Joe Root has backed the players whose failures with the bat ushered England towards a crushing Test defeat against New Zealand at Edgbaston, insisting that he must shoulder much of the blame for their disappointing performances and that as a group they have the potential to excel in forthcoming Test series against India and the Ashes in Australia.
A series of collective failures, particularly in their second innings – England’s average score in five completed second innings this year is 136 – as well as the travails of several individual batsmen, has led to widespread criticism of the group assembled for this series.
“From what I’ve seen from this batting lineup, when the pressure comes on, the intensity of Test cricket, the scrutiny of it, they can’t handle it,” Sir Alastair Cook told the BBC. “When the pressure comes they are not handling the mental pressure that you need to do. It is a massive area of concern for me.”
Root, however, insisted that “every single one of those guys has proven they can score big Test runs” and that an overhaul at this point in the team’s development would be counterproductive. “I think it would be the wrong time to start panicking and trying to rip up all the hard work we’ve done for such a long period of time,” he said. “It’s something that historically we’ve done going into big tournaments and big Test series, and it’s made things even worse.”
The captain’s own form has not helped: in his past five Tests, Root has averaged 20.7, including innings of four and an excruciating, 61-ball 11 in this match. His troubles have potentially added to the pressure faced by less experienced players such as Zak Crawley, Ollie Pope and Dan Lawrence, all 23, and the 24-year-old James Bracey, who had such a painful introduction to the international game in this series.
“As the leading run-scorer within our squad currently I feel like I’ve put a lot of pressure on those guys by not performing myself,” Root said. “As a captain you pride yourself on getting big runs and leading from the front, and I’ve not managed to follow through on that. So I’ve probably compounded the situation slightly.
“From my point of view, as Test captain, it’s about trying to put in performances and help this group of players win as many games as possible. There are some very talented players around the country, and very talented players in this dressing room, who have done wonderful things in the Test match shirt. We have had a poor week, a poor series, and have got to front up to that. It doesn’t make them bad players.”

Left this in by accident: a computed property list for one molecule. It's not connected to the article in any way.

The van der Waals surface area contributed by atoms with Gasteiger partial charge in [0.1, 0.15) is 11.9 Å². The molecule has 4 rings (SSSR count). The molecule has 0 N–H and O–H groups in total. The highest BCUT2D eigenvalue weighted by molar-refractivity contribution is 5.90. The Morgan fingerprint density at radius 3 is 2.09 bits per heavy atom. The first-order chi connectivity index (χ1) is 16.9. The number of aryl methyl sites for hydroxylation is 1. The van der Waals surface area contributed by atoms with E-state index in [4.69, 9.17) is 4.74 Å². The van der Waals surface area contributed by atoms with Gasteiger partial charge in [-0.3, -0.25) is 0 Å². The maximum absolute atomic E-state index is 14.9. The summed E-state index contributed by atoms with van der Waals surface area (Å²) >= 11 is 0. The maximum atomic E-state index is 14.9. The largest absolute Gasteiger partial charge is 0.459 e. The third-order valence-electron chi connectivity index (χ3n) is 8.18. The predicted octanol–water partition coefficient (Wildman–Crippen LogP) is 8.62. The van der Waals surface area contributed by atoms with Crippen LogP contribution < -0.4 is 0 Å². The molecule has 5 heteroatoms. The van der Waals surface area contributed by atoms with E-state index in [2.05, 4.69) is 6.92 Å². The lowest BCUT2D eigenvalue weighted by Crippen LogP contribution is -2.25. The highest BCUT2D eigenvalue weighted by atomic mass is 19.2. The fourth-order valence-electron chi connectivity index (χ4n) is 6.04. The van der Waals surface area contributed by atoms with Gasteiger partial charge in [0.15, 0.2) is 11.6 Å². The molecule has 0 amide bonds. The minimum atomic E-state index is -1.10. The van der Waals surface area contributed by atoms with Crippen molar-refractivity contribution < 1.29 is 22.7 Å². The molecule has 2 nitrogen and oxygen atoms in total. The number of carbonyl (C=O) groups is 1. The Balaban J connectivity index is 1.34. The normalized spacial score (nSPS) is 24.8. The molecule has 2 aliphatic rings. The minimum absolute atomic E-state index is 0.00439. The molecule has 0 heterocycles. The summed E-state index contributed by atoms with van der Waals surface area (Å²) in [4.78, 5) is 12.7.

By the time the India series gets under way at Trent Bridge in August England should be strengthened by the returns of some important players missing from this series, with Ben Stokes, Jofra Archer, Jos Buttler, Moeen Ali and Chris Woakes among the high-profile names ruled out by a combination of injury, rotation and Covid-enforced quarantine.
“One thing we have got from these games is that we have more knowledge on certain players that have been in and around the squad for a period of time, and we are better off for that,” Root said. “I’d like to think that if we are all fit and ready we will have our best XI for the five Test matches against India, which is a very exciting series for us. That will give us a huge amount of confidence, having that experience back.”
New Zealand also have India on their minds, with the World Test Championship final starting in Southampton on Thursday. This victory means they go into that game at No 1 in the world rankings, a status that has been earned largely by results at home rather than on their travels. “It’s not easy winning away from home around the world nowadays, so for us to come here and pull this off is a huge achievement, but on the other hand we know we’ve got another huge Test match coming up in a week’s time,” said Tom Latham, who stood in as captain at Edgbaston with Kane Williamson nursing a minor elbow injury.
Impressive as it was for Latham to resist the urge to crow, this was an exemplary team performance from a much-changed side, and earned New Zealand only their third series win in this country, and the first since 1999.
“We’ve just not managed the game as well as they did,” Root said. “They’ve exploited the conditions better at certain times. We didn’t get the runs in the first innings, we missed chances in the field, and yesterday with the bat we were poor. Sometimes in Test cricket you can have a poor session with the ball and you’re still very much in the game but a session that like can cost you a Test. That’s where we find ourselves. It’s cost us the series and we have some hard lessons to learn.”